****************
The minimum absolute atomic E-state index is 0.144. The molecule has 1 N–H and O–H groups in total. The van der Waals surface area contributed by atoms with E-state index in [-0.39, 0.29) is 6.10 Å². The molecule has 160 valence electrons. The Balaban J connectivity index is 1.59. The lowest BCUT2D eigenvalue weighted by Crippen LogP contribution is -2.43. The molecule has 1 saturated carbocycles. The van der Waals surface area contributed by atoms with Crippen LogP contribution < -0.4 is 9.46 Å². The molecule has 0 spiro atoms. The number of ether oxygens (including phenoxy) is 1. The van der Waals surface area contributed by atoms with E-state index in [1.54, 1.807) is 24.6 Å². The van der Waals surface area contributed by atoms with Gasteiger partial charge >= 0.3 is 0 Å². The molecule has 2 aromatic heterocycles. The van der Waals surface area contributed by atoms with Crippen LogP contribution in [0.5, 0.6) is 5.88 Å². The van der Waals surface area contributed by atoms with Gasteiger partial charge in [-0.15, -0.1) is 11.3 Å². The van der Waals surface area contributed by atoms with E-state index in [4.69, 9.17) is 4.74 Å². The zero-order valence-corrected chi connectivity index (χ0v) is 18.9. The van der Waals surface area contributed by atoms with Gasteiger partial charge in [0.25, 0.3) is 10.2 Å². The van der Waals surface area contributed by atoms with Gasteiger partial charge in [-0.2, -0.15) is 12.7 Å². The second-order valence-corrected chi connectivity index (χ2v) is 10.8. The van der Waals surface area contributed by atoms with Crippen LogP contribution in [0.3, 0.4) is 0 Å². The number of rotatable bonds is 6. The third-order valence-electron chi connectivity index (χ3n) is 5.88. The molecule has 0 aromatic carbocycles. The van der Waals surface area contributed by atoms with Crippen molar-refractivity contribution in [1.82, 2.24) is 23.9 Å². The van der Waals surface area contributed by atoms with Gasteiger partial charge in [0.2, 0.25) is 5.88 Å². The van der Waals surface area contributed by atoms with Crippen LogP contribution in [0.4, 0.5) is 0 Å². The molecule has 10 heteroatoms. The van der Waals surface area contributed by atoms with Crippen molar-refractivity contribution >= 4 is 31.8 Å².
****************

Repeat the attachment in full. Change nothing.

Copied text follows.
The minimum absolute atomic E-state index is 0.144. The molecule has 1 N–H and O–H groups in total. The van der Waals surface area contributed by atoms with E-state index in [-0.39, 0.29) is 6.10 Å². The molecule has 160 valence electrons. The Balaban J connectivity index is 1.59. The lowest BCUT2D eigenvalue weighted by Crippen LogP contribution is -2.43. The molecule has 1 saturated carbocycles. The van der Waals surface area contributed by atoms with Crippen LogP contribution < -0.4 is 9.46 Å². The molecule has 0 spiro atoms. The number of ether oxygens (including phenoxy) is 1. The van der Waals surface area contributed by atoms with E-state index in [1.54, 1.807) is 24.6 Å². The van der Waals surface area contributed by atoms with Gasteiger partial charge >= 0.3 is 0 Å². The molecule has 2 aromatic heterocycles. The van der Waals surface area contributed by atoms with Crippen LogP contribution in [0.5, 0.6) is 5.88 Å². The van der Waals surface area contributed by atoms with Gasteiger partial charge in [-0.15, -0.1) is 11.3 Å². The van der Waals surface area contributed by atoms with E-state index in [4.69, 9.17) is 4.74 Å². The zero-order valence-corrected chi connectivity index (χ0v) is 18.9. The van der Waals surface area contributed by atoms with Gasteiger partial charge in [0.25, 0.3) is 10.2 Å². The van der Waals surface area contributed by atoms with Gasteiger partial charge in [-0.2, -0.15) is 12.7 Å². The second-order valence-corrected chi connectivity index (χ2v) is 10.8. The van der Waals surface area contributed by atoms with Crippen LogP contribution in [0.3, 0.4) is 0 Å². The number of rotatable bonds is 6. The third-order valence-electron chi connectivity index (χ3n) is 5.88. The molecule has 0 aromatic carbocycles. The van der Waals surface area contributed by atoms with Crippen molar-refractivity contribution in [1.82, 2.24) is 23.9 Å². The van der Waals surface area contributed by atoms with Gasteiger partial charge in [0.2, 0.25) is 5.88 Å². The van der Waals surface area contributed by atoms with Crippen LogP contribution in [0.4, 0.5) is 0 Å². The molecule has 10 heteroatoms. The van der Waals surface area contributed by atoms with Crippen molar-refractivity contribution >= 4 is 31.8 Å².